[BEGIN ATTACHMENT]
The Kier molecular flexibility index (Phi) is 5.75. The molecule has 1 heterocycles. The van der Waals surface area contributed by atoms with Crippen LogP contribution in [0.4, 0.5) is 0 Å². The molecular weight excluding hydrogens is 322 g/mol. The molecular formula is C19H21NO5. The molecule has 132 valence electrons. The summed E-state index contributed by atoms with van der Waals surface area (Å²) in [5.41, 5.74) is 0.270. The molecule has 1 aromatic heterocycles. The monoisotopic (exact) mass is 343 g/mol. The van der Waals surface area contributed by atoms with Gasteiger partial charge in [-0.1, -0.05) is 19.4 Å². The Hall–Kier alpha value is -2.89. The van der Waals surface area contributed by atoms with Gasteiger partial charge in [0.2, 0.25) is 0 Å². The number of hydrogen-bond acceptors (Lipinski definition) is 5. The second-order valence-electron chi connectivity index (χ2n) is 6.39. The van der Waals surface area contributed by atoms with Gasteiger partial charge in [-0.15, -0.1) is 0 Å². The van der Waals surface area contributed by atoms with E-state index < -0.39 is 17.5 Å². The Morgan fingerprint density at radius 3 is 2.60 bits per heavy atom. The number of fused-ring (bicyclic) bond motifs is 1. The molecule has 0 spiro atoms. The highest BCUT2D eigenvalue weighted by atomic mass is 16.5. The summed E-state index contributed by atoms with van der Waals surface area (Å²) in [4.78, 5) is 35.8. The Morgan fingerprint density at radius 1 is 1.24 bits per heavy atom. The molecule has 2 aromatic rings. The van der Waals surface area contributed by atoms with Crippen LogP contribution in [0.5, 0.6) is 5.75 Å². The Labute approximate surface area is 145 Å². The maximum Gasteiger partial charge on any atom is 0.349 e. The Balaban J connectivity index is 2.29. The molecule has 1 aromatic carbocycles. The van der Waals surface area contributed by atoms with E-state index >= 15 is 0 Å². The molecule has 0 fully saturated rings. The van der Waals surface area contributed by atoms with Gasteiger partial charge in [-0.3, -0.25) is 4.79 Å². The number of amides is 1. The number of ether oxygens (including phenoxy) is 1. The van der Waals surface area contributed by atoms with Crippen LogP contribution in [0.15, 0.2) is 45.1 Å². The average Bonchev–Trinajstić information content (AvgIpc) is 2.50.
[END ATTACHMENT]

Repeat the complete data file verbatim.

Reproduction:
The Kier molecular flexibility index (Phi) is 5.75. The molecule has 1 heterocycles. The van der Waals surface area contributed by atoms with Crippen LogP contribution in [0.4, 0.5) is 0 Å². The molecular weight excluding hydrogens is 322 g/mol. The molecular formula is C19H21NO5. The molecule has 132 valence electrons. The summed E-state index contributed by atoms with van der Waals surface area (Å²) in [5.41, 5.74) is 0.270. The molecule has 1 aromatic heterocycles. The monoisotopic (exact) mass is 343 g/mol. The van der Waals surface area contributed by atoms with Gasteiger partial charge in [-0.1, -0.05) is 19.4 Å². The Hall–Kier alpha value is -2.89. The van der Waals surface area contributed by atoms with Gasteiger partial charge in [0.2, 0.25) is 0 Å². The number of hydrogen-bond acceptors (Lipinski definition) is 5. The second-order valence-electron chi connectivity index (χ2n) is 6.39. The van der Waals surface area contributed by atoms with Gasteiger partial charge in [-0.15, -0.1) is 0 Å². The van der Waals surface area contributed by atoms with E-state index < -0.39 is 17.5 Å². The Morgan fingerprint density at radius 3 is 2.60 bits per heavy atom. The number of fused-ring (bicyclic) bond motifs is 1. The molecule has 0 spiro atoms. The highest BCUT2D eigenvalue weighted by atomic mass is 16.5. The summed E-state index contributed by atoms with van der Waals surface area (Å²) in [4.78, 5) is 35.8. The Morgan fingerprint density at radius 1 is 1.24 bits per heavy atom. The molecule has 2 aromatic rings. The van der Waals surface area contributed by atoms with Crippen LogP contribution in [0.5, 0.6) is 5.75 Å². The Labute approximate surface area is 145 Å². The maximum Gasteiger partial charge on any atom is 0.349 e. The Balaban J connectivity index is 2.29. The molecule has 1 aromatic carbocycles. The van der Waals surface area contributed by atoms with E-state index >= 15 is 0 Å². The molecule has 0 fully saturated rings. The van der Waals surface area contributed by atoms with Gasteiger partial charge in [-0.3, -0.25) is 4.79 Å². The number of amides is 1. The number of ether oxygens (including phenoxy) is 1. The van der Waals surface area contributed by atoms with Crippen LogP contribution in [0.15, 0.2) is 45.1 Å². The average Bonchev–Trinajstić information content (AvgIpc) is 2.50.